"All that I am or ever hope to be, I owe to my angel Mother." - Abraham Lincoln
There are few relationships as complex and weighty as the one between mother and daughter. She can be your best friend, your biggest supporter, your toughest critic and your sounding board. Daughters grow up watching their mothers work, either at home or in an office. Some choose to break off and do things in a completely different style than their mother, hoping to forge their own unique path through life. Others find themselves so inspired by their mother's actions that they want to follow in her steps.
Never is the mother-daughter relationship more beautifully explored than through literature. So what happens when mother or daughter is a successful writer and the other has followed in those footsteps? What's the life of mother-daughter writers like and how does that change the landscape of such an intense relationship?
In Lisa Scottoline and her daughter Francesca Serritella's most recent collaboration, Best Friends, Occasional Enemies: The Lighter Side of Life as a Mother and Daughter, the duo reflects on a relationship that defines them and discusses the lessons they learn from each other.
"I tell her, if it makes you cringe to tell it, then that's exactly what you should write about, because then you're a voice for others. And it doesn't get better than that," says Scottoline. "I was encouraging of Francesca's writing. That's a mother's job, in my opinion - love, encourage, and overfeed. She's a more lyrical writer than I am, and almost poetic. I'm a car-chase kind of girl, and in some ways, I've learned from her."
Could there be a better stamp of endorsement than from one's own mother, who happens to be a New York Times Bestseller?
"Although I admire my mother's writing enormously, I'm careful not to turn her into my editor. The world will provide me with plenty of critics but I only get one mom. So I try to protect her role as mom and cheerleader," notes Serritella.
Another famous mother-daughter duo are the puzzle solvers, Mary Higgins Clark and her daughter, Carol Higgins Clark.
"The advice she gave me about writing was to just do it! Get it down. Don't edit yourself. There will be editing done later. The hardest part for writers is starting, then worrying if what they're writing is any good - that can be paralyzing for people who want to write," says Carol. "Before I started writing I learned about the publishing industry by watching my mother's career."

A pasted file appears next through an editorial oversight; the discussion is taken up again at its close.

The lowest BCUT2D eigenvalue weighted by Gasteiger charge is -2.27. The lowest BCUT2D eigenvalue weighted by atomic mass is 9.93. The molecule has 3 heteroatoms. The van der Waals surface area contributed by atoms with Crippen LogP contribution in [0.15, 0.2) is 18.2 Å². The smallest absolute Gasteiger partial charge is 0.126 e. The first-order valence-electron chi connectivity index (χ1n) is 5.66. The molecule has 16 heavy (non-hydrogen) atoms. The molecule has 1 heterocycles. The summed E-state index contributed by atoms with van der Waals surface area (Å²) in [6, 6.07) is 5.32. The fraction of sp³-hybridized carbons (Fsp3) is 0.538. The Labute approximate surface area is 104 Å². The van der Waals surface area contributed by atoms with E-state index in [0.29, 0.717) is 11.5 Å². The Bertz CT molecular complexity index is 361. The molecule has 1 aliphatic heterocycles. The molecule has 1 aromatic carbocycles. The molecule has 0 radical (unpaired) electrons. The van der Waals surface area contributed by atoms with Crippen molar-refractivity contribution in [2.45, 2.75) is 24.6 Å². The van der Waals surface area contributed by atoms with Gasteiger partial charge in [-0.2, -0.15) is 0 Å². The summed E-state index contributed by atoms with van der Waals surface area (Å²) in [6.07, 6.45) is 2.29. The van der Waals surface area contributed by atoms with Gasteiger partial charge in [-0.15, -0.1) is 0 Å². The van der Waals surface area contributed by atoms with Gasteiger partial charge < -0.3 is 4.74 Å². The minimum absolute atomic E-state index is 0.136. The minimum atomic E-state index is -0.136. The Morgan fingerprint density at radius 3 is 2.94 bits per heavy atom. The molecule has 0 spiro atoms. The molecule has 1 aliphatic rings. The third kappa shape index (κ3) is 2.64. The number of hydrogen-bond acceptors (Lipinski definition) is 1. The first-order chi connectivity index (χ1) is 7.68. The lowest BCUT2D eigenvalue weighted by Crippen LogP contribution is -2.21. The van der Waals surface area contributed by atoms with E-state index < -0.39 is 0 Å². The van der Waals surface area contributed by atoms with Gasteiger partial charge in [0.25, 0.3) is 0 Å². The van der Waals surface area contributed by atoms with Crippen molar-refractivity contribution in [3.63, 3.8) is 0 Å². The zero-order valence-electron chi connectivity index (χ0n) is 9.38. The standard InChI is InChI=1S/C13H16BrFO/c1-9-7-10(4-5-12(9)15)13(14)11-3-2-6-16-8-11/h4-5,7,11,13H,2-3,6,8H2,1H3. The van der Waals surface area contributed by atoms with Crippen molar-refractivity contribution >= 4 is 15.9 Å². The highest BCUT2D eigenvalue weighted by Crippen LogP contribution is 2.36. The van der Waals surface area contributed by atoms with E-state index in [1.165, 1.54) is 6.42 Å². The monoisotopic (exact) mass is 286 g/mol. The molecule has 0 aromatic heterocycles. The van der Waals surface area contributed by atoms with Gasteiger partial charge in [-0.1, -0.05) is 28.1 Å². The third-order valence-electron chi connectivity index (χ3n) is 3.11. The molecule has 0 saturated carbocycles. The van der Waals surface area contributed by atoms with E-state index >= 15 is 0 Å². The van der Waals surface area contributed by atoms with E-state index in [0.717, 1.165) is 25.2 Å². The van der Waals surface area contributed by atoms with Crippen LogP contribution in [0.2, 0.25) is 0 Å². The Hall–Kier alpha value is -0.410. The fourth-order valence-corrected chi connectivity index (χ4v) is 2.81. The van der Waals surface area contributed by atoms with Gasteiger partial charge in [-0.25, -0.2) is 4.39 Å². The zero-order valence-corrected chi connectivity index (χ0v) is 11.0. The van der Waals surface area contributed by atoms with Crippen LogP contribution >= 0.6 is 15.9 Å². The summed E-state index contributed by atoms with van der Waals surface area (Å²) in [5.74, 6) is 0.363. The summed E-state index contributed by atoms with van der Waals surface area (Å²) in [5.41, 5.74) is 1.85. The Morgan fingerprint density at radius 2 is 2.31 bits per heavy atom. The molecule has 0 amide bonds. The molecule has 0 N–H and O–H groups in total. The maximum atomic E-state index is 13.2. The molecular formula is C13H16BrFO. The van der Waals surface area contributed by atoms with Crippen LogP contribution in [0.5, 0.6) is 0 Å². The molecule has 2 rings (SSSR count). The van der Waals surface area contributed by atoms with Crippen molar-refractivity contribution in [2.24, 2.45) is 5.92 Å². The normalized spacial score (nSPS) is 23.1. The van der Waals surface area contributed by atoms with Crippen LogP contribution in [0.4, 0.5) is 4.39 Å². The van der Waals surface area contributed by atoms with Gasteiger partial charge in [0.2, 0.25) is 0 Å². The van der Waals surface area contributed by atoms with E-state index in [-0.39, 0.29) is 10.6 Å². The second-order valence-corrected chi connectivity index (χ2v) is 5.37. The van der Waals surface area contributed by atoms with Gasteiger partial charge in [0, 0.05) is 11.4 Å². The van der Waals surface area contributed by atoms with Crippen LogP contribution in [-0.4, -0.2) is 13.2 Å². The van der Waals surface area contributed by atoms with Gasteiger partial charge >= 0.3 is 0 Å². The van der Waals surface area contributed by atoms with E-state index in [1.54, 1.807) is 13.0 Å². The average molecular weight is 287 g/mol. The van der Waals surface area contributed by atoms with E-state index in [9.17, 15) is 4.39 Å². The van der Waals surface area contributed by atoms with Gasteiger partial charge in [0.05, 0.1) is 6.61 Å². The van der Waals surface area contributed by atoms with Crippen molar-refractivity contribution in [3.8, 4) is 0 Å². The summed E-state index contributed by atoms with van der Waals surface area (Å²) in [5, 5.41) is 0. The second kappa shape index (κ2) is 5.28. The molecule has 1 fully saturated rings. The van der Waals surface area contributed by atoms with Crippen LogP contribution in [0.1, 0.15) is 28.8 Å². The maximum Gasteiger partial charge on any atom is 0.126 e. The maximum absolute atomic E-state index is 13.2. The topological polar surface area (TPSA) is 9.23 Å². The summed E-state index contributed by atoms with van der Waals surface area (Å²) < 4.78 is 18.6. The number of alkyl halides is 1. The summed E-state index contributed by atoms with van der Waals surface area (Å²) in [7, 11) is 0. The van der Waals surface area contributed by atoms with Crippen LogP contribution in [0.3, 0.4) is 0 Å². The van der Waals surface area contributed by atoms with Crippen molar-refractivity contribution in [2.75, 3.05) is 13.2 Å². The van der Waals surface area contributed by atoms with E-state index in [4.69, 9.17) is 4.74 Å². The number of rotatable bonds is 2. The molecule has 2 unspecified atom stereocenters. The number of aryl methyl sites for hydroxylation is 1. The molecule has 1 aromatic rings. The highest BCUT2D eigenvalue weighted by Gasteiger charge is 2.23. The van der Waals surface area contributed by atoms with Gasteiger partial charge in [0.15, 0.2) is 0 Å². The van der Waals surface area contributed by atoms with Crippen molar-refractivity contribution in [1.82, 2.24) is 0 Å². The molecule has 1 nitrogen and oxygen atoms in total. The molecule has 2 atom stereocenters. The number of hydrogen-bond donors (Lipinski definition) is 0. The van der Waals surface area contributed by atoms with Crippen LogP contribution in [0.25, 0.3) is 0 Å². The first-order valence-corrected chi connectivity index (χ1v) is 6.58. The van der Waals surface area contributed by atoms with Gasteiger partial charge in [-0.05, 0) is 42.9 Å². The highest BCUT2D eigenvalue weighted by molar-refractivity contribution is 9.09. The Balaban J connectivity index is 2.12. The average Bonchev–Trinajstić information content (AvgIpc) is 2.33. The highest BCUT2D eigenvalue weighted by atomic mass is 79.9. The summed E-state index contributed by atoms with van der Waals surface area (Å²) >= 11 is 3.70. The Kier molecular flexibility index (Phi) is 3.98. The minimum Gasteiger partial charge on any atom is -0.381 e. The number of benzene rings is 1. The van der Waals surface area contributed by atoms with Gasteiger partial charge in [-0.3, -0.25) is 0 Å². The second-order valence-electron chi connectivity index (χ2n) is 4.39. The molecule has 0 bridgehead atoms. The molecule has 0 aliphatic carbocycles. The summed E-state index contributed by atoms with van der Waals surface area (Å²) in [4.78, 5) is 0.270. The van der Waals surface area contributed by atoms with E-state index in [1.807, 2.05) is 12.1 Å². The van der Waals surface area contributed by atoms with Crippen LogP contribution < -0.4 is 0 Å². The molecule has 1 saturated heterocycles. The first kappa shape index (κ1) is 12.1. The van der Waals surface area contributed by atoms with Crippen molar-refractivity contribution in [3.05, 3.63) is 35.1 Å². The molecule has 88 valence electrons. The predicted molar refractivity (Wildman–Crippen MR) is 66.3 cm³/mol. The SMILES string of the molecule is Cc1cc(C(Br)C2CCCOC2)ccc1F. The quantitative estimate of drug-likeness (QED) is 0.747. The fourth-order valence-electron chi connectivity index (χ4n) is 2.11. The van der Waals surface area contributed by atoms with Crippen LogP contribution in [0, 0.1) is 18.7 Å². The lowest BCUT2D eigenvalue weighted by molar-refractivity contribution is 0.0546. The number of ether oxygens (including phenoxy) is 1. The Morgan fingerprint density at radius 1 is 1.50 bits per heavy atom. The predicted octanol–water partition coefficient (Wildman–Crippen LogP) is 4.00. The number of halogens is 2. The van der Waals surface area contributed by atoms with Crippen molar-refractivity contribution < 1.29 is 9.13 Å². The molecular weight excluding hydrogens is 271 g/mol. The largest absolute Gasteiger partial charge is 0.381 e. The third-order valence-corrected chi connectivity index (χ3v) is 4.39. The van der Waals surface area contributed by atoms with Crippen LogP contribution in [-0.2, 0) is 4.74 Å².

When the duo collaborated on their first book, Deck the Halls, they wrote it side by side.
"My mother and I would sit and write every word together. It was a lot of fun," says Carol. "Writing is fulfilling, but it can be lonely. That's why the experience of collaborating with my mother has been so wonderful. I get to spend time with her doing what we both love to do."
Mary is often asked if she encouraged her daughter to pursue a career in writing. "I was more than encouraging. I was delighted to learn that Carol was writing a book! It's always strange that anyone would think that I could not be anything but pleased. If a doctor's child decides to become a doctor, everyone thinks it's wonderful. Why not the same for an author?" says Mary.
Another recent collaboration project between mother and daughter comes from the prolific bestseller Jodi Picoult and her sixteen-year-old daughter, Samantha van Leer. The two are collaborating on a young adult novel, Between the Lines, which will be released in July.
"I was making up stories before I could even write," explains Samantha. "I never really thought about publishing them - even though it is what my mom does for a living. When I came up with the idea for this book and my mom asked me if I wanted to write it with her, I was excited. It was sort of like we were having the same dream and seeing exactly the same images in our heads, so that when we were writing we were telepathic."